As will be seen from the foregoing the electrified space dividing wall panel system of this invention can accommodate a plurality of space dividing wall panels having elongated open-ended covered channels extending along and secured to the bottom edge thereof providing a horizontal power distribution channel, which panels can be interconnected by a cylindrical support post. A pair of terminal blocks each disposed within the elongated covered channel adjacent opposite ends thereof include two sets of four vertically aligned male electrical connecting terminals extending outwardly and longitudinally of the channel adjacent the open ends of the channel. Means are provided within the channel to electrically connect each terminal block to the other terminal block in that panel and the terminal blocks of adjacent panels can be interconnected by flexible cables having four vertically aligned female electrical receptacles at each end thereof which can be electrically connected to one of the sets of four vertically aligned male terminals on the terminal block to interconnect two panels electrically, or to electrically connect a panel to a source of electric power. The electrified space dividing wall panels can be supplied electric power from either an in-the-floor electrical system or by means of either a straight-line ceiling infeed or a flexible hose ceiling infeed from an electrical power system disposed within the office ceiling.
The hinged cover plate side panels 18 of the vertical power distribution channel can be flipped open to accommodate within the channel, beneath the terminal blocks 16, up to eight telephone or power cables 107. Both sides of the cover plate are hinged at 52 to permit the telephone cables to be laid in from whichever side is most convenient.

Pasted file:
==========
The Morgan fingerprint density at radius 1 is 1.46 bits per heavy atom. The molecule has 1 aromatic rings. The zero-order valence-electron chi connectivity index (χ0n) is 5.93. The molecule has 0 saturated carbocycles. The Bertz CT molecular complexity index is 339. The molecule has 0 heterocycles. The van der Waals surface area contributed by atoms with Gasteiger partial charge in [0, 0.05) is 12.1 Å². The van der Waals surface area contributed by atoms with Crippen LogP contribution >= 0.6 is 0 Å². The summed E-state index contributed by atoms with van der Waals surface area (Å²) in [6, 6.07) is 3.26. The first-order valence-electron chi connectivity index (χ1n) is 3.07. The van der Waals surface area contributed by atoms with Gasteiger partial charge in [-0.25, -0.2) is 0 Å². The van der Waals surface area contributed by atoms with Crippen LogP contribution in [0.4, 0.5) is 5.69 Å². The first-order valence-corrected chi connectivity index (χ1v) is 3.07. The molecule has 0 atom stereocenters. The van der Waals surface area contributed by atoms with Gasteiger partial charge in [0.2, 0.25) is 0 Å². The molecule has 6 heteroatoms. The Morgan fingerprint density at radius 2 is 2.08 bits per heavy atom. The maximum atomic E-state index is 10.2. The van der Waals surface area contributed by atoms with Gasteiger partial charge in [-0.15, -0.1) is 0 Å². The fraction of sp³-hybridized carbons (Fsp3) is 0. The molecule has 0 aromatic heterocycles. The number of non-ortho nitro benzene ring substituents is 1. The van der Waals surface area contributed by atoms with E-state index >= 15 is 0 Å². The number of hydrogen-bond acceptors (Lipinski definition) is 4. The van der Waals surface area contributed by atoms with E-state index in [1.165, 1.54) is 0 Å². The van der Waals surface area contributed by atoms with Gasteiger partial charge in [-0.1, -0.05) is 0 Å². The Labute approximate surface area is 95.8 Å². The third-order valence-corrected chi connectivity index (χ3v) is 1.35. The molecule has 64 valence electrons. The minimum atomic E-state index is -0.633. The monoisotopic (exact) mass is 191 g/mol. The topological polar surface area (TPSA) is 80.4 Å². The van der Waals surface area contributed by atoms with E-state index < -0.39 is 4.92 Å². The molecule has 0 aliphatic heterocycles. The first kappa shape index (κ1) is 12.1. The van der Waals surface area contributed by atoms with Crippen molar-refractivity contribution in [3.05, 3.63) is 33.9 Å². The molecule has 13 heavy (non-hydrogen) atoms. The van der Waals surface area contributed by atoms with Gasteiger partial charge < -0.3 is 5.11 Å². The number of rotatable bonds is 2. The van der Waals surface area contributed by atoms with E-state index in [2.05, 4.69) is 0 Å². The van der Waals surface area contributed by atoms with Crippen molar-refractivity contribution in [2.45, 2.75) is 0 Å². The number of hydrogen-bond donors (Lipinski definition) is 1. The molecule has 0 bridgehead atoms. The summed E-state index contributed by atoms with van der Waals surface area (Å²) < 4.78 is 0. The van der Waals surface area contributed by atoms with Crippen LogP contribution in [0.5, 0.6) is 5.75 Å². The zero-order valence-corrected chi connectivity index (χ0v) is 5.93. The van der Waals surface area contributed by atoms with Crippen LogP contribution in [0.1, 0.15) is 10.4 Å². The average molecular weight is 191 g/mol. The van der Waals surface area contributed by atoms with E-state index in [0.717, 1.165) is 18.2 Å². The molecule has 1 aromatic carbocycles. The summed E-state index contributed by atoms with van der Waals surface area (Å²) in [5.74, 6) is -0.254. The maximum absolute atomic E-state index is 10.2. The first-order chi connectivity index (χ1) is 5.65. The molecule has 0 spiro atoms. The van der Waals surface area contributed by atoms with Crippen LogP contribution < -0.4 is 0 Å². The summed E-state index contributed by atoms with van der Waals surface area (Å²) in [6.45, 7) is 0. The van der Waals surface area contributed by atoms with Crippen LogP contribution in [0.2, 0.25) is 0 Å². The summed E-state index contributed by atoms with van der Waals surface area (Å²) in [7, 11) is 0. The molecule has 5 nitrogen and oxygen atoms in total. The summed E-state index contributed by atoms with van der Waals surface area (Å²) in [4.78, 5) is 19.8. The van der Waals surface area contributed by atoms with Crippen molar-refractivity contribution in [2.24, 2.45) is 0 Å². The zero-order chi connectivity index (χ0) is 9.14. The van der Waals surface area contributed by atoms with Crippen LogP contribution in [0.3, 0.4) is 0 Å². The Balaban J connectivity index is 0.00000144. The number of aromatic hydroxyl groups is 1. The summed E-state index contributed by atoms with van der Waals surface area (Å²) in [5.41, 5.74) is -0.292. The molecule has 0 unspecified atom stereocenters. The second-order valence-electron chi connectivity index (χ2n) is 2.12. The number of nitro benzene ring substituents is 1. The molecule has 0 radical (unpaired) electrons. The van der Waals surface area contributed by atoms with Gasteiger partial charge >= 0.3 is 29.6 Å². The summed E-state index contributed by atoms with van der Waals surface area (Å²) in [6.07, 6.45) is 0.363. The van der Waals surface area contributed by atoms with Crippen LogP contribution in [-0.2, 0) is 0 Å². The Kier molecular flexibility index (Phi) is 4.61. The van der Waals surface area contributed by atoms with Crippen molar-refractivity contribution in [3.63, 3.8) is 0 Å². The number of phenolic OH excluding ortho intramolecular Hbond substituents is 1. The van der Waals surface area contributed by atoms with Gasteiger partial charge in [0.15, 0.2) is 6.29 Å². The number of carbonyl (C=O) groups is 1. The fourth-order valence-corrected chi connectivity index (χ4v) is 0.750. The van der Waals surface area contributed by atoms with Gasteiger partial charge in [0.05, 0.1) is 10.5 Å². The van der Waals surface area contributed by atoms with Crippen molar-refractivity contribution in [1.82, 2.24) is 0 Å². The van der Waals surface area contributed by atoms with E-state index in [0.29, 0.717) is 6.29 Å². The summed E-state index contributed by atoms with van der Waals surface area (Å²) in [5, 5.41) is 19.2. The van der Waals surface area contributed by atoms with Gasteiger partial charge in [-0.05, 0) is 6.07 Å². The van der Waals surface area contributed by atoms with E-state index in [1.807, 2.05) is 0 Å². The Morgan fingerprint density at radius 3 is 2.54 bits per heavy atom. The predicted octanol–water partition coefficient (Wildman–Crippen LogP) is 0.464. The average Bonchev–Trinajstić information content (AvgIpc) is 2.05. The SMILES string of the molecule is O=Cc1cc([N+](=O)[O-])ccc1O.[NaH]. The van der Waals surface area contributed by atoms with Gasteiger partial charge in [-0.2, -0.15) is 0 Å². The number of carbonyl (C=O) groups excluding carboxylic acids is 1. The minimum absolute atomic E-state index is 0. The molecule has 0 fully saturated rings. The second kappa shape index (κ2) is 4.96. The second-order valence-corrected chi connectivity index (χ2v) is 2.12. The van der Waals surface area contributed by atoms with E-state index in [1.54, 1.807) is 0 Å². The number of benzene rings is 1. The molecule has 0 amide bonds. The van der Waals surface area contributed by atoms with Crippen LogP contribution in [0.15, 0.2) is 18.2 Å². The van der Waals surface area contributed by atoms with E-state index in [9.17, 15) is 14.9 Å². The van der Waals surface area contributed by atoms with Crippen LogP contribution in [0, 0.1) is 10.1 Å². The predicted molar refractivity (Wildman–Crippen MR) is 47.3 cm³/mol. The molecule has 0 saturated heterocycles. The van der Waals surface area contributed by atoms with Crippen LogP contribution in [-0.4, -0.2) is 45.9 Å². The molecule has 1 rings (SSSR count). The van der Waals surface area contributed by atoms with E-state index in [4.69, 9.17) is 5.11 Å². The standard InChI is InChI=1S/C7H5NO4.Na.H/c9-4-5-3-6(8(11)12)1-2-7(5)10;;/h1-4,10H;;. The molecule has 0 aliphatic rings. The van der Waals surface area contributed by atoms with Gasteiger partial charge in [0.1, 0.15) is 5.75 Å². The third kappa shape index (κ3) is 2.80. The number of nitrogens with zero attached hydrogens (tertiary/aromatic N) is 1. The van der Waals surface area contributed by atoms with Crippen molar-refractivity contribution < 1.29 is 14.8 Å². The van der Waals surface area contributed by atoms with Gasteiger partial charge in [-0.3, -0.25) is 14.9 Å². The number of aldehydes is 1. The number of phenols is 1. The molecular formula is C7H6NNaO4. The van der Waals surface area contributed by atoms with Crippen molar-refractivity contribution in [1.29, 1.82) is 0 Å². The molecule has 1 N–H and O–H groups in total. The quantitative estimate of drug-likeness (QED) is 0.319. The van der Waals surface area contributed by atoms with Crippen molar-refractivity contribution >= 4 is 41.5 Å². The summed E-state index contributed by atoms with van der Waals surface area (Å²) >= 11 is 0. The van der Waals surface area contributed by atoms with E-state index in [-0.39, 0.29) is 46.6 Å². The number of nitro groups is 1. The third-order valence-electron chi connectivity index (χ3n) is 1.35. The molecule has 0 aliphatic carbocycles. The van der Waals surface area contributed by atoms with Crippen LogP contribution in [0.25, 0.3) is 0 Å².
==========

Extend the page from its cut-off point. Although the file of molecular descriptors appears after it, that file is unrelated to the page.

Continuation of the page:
The electrified space dividing wall panel system of this invention is extremely versatile by virtue of the flexible jumper cables employed to interconnect adjacent panels and are universal by providing only female connectors at each end of the jumper cables and only male connectors on the terminal blocks within the panels. Additionally, the selective association of convenience receptacles at four points, two on each side of each panel, permits more panels to be utilized on a single circuit, thus reducing initial power requirements to an open office area.
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|U.S. Classification||174/497, 439/677, 439/120, 439/209, 174/496, 439/148|
|International Classification||H02G3/08, H01R13/645, H02G3/22, H02G3/00, E04B2/28, H01R9/00|
|Mar 14, 1996||AS||Assignment|
Owner name: NATIONSBANK, N.A., AS COLLATERAL AGENT, NORTH CARO
Free format text: SECURITY AGREEMENT;ASSIGNOR:KNOLL, INC.;REEL/FRAME:007803/0214
Effective date: 19960228
|Apr 8, 1996||AS||Assignment|
Owner name: KNOLL, INC., PENNSYLVANIA
Free format text: ASSIGNMENT OF ASSIGNORS INTEREST;ASSIGNOR:WESTINGHOUSE ELECTRIC CORPORATION;REEL/FRAME:007888/0022
Effective date: 19960229
|Aug 29, 1997||AS||Assignment|
Owner name: KNOLL, INC., PENNSYLVANIA
Free format text: RELEASE BY SECURED PARTY;ASSIGNOR:NATIONSBANK, N.A. AS COLLATERAL AGENT;REEL/FRAME:008660/0504
Effective date: 19970806